Want to avoid those extra pounds that come with age? Consider hopping on a bike.
A new study reports that women were less likely to gain weight if they walked briskly or if they bicycled compared with women who walked slowly or didn't exercise at all. The benefits of brisk walking -- defined as at least 3 miles a hour -- were already known, enshrined in government recommendations for at least 30 minutes of exercise five days a week. But bicycling has not been as well studied in terms of weight control.
Anne Lusk of the Harvard School of Public Health led a team that followed more than 18,000 healthy women in the Nurses Health Study II who were 25 to 42 years old in 1989. They answered questions every two years about their health but in 1989 and 2005 they were also asked about walking and bicycling.
After 16 years, the women gained an average of 20 pounds. Very few women said they were bicycling more than four hours a week in 1989, but women of normal weight who said they were bicycling that much in 2005 were 26 percent less likely than inactive women to have gained more than 5 percent of their body weight since 1989. For obese and overweight women, the difference was even greater. If they bicycled two or three hours a week in 2005, they were 46 percent less likely to gain that amount of weight than similar women who didn't exercise.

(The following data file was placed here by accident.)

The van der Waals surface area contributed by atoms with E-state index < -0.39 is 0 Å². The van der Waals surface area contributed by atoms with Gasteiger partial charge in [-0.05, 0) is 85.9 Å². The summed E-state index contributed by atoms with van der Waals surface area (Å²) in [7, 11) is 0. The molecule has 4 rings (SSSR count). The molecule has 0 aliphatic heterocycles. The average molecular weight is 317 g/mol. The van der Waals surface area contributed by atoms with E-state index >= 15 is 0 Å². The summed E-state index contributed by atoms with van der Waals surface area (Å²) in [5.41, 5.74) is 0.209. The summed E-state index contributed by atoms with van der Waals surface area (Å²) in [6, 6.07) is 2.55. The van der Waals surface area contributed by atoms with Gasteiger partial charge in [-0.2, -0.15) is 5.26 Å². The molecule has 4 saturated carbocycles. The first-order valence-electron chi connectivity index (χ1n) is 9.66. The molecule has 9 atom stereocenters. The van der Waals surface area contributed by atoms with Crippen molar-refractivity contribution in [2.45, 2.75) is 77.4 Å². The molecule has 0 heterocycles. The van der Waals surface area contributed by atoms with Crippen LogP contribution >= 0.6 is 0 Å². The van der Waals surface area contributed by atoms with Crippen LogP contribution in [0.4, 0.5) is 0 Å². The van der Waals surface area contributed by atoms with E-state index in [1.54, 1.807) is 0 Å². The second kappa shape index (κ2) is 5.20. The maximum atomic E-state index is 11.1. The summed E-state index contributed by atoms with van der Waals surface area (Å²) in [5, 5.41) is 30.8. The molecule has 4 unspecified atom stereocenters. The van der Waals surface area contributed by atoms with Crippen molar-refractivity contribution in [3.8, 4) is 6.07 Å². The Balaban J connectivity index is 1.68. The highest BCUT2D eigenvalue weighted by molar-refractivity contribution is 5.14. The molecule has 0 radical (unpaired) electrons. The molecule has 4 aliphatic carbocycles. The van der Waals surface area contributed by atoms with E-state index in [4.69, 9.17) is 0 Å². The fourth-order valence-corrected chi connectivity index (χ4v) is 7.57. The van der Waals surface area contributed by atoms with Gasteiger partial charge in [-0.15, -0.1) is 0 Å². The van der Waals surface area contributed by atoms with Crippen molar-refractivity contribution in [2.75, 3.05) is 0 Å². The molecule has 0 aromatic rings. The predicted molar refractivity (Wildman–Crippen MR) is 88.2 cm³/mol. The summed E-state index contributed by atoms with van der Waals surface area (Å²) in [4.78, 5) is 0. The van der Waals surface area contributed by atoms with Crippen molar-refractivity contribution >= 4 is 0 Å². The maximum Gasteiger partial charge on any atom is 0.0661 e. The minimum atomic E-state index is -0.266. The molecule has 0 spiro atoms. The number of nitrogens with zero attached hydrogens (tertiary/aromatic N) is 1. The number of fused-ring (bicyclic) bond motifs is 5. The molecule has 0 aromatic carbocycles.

"Everybody gains weight as they age," Lusk said in an interview. "You put on fewer pounds if you bicycle."
Lusk also contends that bicycling can become an unconscious, gym-free form of exercise, if people got out of their cars and commuted by bicycle instead.
"The trip's destination, and not the exercise, could become the goal," she and her co-authors write in the article appearing in today's Archives of Internal Medicine.
American cities could learn a thing or two from the Netherlands, Lusk said, where bicyclists have their own lanes and traffic signals, separated from cars by more than paint on the pavement. People shop and go to work by bike, whatever the weather is, in large part because roads are built to accommodate bicycles.
"Our hope is the next [American] urban form is a wide, barrier-protected, bicycle-exclusive cycle track, with bicycle signal heads at intersections, " she said.
About white coat notes
|White Coat Notes covers the latest from the health care industry, hospitals, doctors offices, labs, insurers, and the corridors of government. Chelsea Conaboy previously covered health care for The Philadelphia Inquirer. Write her at email@example.com. Follow her on Twitter: @cconaboy.|
Gideon Gil, Health and Science Editor
Elizabeth Comeau, Senior Health Producer